1.
Regular icosahedron
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In geometry, a regular icosahedron is a convex polyhedron with 20 faces,30 edges and 12 vertices. It is one of the five Platonic solids, and also the one with the most sides and it has five equilateral triangular faces meeting at each vertex. It is represented by its Schläfli symbol, or sometimes by its vertex figure as 3.3.3.3.3 or 35 and it is the dual of the dodecahedron, which is represented by, having three pentagonal faces around each vertex. A regular icosahedron is a pentagonal bipyramid and a biaugmented pentagonal antiprism in any of six orientations. The name comes from Greek εἴκοσι, meaning twenty, and ἕδρα, the plural can be either icosahedrons or icosahedra. The surface area A and the volume V of a regular icosahedron of edge length a are, note that these vertices form five sets of three concentric, mutually orthogonal golden rectangles, whose edges form Borromean rings. If the original icosahedron has edge length 1, its dual dodecahedron has edge length √5 − 1/2 = 1/ϕ = ϕ −1, the 12 edges of a regular octahedron can be subdivided in the golden ratio so that the resulting vertices define a regular icosahedron. The locations of the vertices of a regular icosahedron can be described using spherical coordinates, if two vertices are taken to be at the north and south poles, then the other ten vertices are at latitude ±arctan ≈ ±26. 57°. These ten vertices are at evenly spaced longitudes, alternating between north and south latitudes and this projection is conformal, preserving angles but not areas or lengths. Straight lines on the sphere are projected as circular arcs on the plane, an icosahedron has 43,380 distinct nets. To color the icosahedron, such that no two adjacent faces have the color, requires at least 3 colors. A problem dating back to the ancient Greeks is to determine which of two shapes has larger volume, an icosahedron inscribed in a sphere, or a dodecahedron inscribed in the same sphere, the problem was solved by Hero, Pappus, and Fibonacci, among others. Apollonius of Perga discovered the result that the ratio of volumes of these two shapes is the same as the ratio of their surface areas. Both volumes have formulas involving the golden ratio, but taken to different powers, as it turns out, the icosahedron occupies less of the spheres volume than the dodecahedron. The following construction of the icosahedron avoids tedious computations in the number field ℚ necessary in more elementary approaches, the existence of the icosahedron amounts to the existence of six equiangular lines in ℝ3. Indeed, intersecting such a system of lines with a Euclidean sphere centered at their common intersection yields the twelve vertices of a regular icosahedron as can easily be checked. Conversely, supposing the existence of an icosahedron, lines defined by its six pairs of opposite vertices form an equiangular system. In order to such an equiangular system, we start with this 6 ×6 square matrix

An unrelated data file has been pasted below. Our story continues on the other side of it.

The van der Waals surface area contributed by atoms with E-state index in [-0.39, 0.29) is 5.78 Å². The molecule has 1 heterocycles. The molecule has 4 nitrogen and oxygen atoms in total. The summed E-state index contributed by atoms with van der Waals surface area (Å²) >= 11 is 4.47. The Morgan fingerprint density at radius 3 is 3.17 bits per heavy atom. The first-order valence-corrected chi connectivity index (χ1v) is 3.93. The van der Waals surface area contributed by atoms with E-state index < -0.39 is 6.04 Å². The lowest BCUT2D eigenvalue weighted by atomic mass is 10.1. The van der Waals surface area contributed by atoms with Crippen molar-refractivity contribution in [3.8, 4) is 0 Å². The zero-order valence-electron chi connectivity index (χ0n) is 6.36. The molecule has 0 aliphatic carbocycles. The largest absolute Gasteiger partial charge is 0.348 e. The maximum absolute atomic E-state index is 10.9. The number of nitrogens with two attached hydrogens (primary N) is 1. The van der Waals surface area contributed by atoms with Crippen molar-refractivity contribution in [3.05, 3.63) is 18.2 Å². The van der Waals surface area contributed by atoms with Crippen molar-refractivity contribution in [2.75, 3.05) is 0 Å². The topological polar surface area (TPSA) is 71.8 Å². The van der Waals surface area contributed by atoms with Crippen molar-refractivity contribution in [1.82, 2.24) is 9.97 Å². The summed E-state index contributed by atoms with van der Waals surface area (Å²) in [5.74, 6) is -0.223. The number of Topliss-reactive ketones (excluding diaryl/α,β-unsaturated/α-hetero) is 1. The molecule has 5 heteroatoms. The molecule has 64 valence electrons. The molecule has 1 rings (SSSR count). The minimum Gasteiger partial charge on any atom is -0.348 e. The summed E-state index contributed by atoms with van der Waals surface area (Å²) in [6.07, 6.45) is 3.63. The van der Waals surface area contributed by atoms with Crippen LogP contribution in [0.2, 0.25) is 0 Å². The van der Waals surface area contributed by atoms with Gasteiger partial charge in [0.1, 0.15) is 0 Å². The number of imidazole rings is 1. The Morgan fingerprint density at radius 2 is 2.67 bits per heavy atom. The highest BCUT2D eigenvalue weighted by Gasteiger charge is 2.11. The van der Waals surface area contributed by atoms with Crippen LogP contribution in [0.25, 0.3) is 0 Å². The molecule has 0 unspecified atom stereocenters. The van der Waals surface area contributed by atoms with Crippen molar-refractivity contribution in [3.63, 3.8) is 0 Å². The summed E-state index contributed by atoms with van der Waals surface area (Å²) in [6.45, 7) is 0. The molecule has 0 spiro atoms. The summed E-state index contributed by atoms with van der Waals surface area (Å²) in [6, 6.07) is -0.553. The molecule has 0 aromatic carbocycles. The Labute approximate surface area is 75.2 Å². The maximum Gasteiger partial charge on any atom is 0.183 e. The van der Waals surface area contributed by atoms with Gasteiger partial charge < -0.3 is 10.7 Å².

2.
Geometry
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Geometry is a branch of mathematics concerned with questions of shape, size, relative position of figures, and the properties of space. A mathematician who works in the field of geometry is called a geometer, Geometry arose independently in a number of early cultures as a practical way for dealing with lengths, areas, and volumes. Geometry began to see elements of mathematical science emerging in the West as early as the 6th century BC. By the 3rd century BC, geometry was put into a form by Euclid, whose treatment, Euclids Elements. Geometry arose independently in India, with texts providing rules for geometric constructions appearing as early as the 3rd century BC, islamic scientists preserved Greek ideas and expanded on them during the Middle Ages. By the early 17th century, geometry had been put on a solid footing by mathematicians such as René Descartes. Since then, and into modern times, geometry has expanded into non-Euclidean geometry and manifolds, while geometry has evolved significantly throughout the years, there are some general concepts that are more or less fundamental to geometry. These include the concepts of points, lines, planes, surfaces, angles, contemporary geometry has many subfields, Euclidean geometry is geometry in its classical sense. The mandatory educational curriculum of the majority of nations includes the study of points, lines, planes, angles, triangles, congruence, similarity, solid figures, circles, Euclidean geometry also has applications in computer science, crystallography, and various branches of modern mathematics. Differential geometry uses techniques of calculus and linear algebra to problems in geometry. It has applications in physics, including in general relativity, topology is the field concerned with the properties of geometric objects that are unchanged by continuous mappings. In practice, this often means dealing with large-scale properties of spaces, convex geometry investigates convex shapes in the Euclidean space and its more abstract analogues, often using techniques of real analysis. It has close connections to convex analysis, optimization and functional analysis, algebraic geometry studies geometry through the use of multivariate polynomials and other algebraic techniques. It has applications in areas, including cryptography and string theory. Discrete geometry is concerned mainly with questions of relative position of simple objects, such as points. It shares many methods and principles with combinatorics, Geometry has applications to many fields, including art, architecture, physics, as well as to other branches of mathematics. The earliest recorded beginnings of geometry can be traced to ancient Mesopotamia, the earliest known texts on geometry are the Egyptian Rhind Papyrus and Moscow Papyrus, the Babylonian clay tablets such as Plimpton 322. For example, the Moscow Papyrus gives a formula for calculating the volume of a truncated pyramid, later clay tablets demonstrate that Babylonian astronomers implemented trapezoid procedures for computing Jupiters position and motion within time-velocity space